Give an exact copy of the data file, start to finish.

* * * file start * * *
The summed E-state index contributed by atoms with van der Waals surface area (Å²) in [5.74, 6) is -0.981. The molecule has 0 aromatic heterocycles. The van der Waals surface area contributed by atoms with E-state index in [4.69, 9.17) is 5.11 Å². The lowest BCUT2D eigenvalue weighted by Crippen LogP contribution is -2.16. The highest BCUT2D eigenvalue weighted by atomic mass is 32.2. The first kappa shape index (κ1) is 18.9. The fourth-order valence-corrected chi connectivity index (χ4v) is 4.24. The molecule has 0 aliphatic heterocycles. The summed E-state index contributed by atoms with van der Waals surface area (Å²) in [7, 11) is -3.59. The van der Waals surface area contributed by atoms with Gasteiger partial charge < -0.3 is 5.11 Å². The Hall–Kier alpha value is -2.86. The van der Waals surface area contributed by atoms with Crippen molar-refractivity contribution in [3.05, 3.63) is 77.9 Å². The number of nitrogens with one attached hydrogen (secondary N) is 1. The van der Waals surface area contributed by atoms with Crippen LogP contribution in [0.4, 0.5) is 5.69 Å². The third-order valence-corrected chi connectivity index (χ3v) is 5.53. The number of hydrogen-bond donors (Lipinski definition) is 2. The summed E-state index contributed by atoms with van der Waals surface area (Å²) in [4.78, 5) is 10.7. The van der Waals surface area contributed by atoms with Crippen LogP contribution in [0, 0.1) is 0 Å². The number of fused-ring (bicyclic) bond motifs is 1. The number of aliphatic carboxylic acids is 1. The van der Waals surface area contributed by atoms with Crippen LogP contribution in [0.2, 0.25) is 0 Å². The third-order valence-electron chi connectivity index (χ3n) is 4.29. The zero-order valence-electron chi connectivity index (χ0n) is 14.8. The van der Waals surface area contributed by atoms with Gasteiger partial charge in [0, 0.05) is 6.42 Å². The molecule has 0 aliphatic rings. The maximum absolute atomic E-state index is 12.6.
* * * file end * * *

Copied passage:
The summed E-state index contributed by atoms with van der Waals surface area (Å²) in [5.74, 6) is -0.981. The molecule has 0 aromatic heterocycles. The van der Waals surface area contributed by atoms with E-state index in [4.69, 9.17) is 5.11 Å². The lowest BCUT2D eigenvalue weighted by Crippen LogP contribution is -2.16. The highest BCUT2D eigenvalue weighted by atomic mass is 32.2. The first kappa shape index (κ1) is 18.9. The fourth-order valence-corrected chi connectivity index (χ4v) is 4.24. The molecule has 0 aliphatic heterocycles. The summed E-state index contributed by atoms with van der Waals surface area (Å²) in [7, 11) is -3.59. The van der Waals surface area contributed by atoms with Gasteiger partial charge < -0.3 is 5.11 Å². The Hall–Kier alpha value is -2.86. The van der Waals surface area contributed by atoms with Crippen molar-refractivity contribution in [3.05, 3.63) is 77.9 Å². The number of nitrogens with one attached hydrogen (secondary N) is 1. The van der Waals surface area contributed by atoms with Crippen LogP contribution in [0.4, 0.5) is 5.69 Å². The third-order valence-corrected chi connectivity index (χ3v) is 5.53. The number of hydrogen-bond donors (Lipinski definition) is 2. The summed E-state index contributed by atoms with van der Waals surface area (Å²) in [4.78, 5) is 10.7. The van der Waals surface area contributed by atoms with Crippen LogP contribution in [0, 0.1) is 0 Å². The number of fused-ring (bicyclic) bond motifs is 1. The number of aliphatic carboxylic acids is 1. The van der Waals surface area contributed by atoms with Crippen LogP contribution in [0.2, 0.25) is 0 Å². The third-order valence-electron chi connectivity index (χ3n) is 4.29. The zero-order valence-electron chi connectivity index (χ0n) is 14.8. The van der Waals surface area contributed by atoms with Gasteiger partial charge in [0, 0.05) is 6.42 Å². The molecule has 0 aliphatic rings. The maximum absolute atomic E-state index is 12.6.